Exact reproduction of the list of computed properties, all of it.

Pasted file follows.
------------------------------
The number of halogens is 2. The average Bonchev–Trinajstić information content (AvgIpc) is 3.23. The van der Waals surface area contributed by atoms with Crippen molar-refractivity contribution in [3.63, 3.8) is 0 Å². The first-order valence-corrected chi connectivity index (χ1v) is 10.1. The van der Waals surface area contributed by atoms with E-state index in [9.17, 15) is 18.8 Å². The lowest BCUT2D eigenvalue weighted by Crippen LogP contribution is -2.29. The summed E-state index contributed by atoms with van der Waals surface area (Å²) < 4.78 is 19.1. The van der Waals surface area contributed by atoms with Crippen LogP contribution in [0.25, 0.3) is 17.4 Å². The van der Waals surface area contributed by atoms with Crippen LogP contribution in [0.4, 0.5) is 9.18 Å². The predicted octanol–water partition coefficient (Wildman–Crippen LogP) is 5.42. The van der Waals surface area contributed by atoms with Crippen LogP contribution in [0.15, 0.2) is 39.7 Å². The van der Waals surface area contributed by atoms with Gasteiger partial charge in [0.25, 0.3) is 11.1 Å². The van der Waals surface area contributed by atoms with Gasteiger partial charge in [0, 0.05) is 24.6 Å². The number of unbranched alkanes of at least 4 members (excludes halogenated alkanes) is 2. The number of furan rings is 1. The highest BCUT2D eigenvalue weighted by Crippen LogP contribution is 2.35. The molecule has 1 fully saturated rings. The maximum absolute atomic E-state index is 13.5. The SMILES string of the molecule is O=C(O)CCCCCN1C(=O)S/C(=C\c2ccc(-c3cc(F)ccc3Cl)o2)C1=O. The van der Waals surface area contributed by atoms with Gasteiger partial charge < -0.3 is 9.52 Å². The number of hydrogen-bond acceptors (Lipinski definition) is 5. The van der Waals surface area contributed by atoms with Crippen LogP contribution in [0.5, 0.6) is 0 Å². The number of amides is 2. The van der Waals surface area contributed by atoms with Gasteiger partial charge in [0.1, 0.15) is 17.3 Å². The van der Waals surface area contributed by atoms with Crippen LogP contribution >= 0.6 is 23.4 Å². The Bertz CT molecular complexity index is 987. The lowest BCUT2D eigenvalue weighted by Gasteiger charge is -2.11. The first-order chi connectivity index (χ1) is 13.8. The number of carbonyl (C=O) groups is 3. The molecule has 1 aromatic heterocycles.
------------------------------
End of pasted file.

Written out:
The number of halogens is 2. The average Bonchev–Trinajstić information content (AvgIpc) is 3.23. The van der Waals surface area contributed by atoms with Crippen molar-refractivity contribution in [3.63, 3.8) is 0 Å². The first-order valence-corrected chi connectivity index (χ1v) is 10.1. The van der Waals surface area contributed by atoms with E-state index in [9.17, 15) is 18.8 Å². The lowest BCUT2D eigenvalue weighted by Crippen LogP contribution is -2.29. The summed E-state index contributed by atoms with van der Waals surface area (Å²) < 4.78 is 19.1. The van der Waals surface area contributed by atoms with Crippen LogP contribution in [0.25, 0.3) is 17.4 Å². The van der Waals surface area contributed by atoms with Crippen LogP contribution in [0.4, 0.5) is 9.18 Å². The predicted octanol–water partition coefficient (Wildman–Crippen LogP) is 5.42. The van der Waals surface area contributed by atoms with Crippen LogP contribution in [0.15, 0.2) is 39.7 Å². The van der Waals surface area contributed by atoms with Gasteiger partial charge in [0.25, 0.3) is 11.1 Å². The van der Waals surface area contributed by atoms with Gasteiger partial charge in [0, 0.05) is 24.6 Å². The number of unbranched alkanes of at least 4 members (excludes halogenated alkanes) is 2. The number of furan rings is 1. The highest BCUT2D eigenvalue weighted by Crippen LogP contribution is 2.35. The molecule has 1 fully saturated rings. The maximum absolute atomic E-state index is 13.5. The SMILES string of the molecule is O=C(O)CCCCCN1C(=O)S/C(=C\c2ccc(-c3cc(F)ccc3Cl)o2)C1=O. The van der Waals surface area contributed by atoms with Gasteiger partial charge < -0.3 is 9.52 Å². The number of hydrogen-bond acceptors (Lipinski definition) is 5. The van der Waals surface area contributed by atoms with Crippen LogP contribution in [0.5, 0.6) is 0 Å². The number of amides is 2. The van der Waals surface area contributed by atoms with Gasteiger partial charge in [0.1, 0.15) is 17.3 Å². The van der Waals surface area contributed by atoms with Crippen LogP contribution >= 0.6 is 23.4 Å². The Bertz CT molecular complexity index is 987. The lowest BCUT2D eigenvalue weighted by Gasteiger charge is -2.11. The first-order chi connectivity index (χ1) is 13.8. The number of carbonyl (C=O) groups is 3. The molecule has 1 aromatic heterocycles.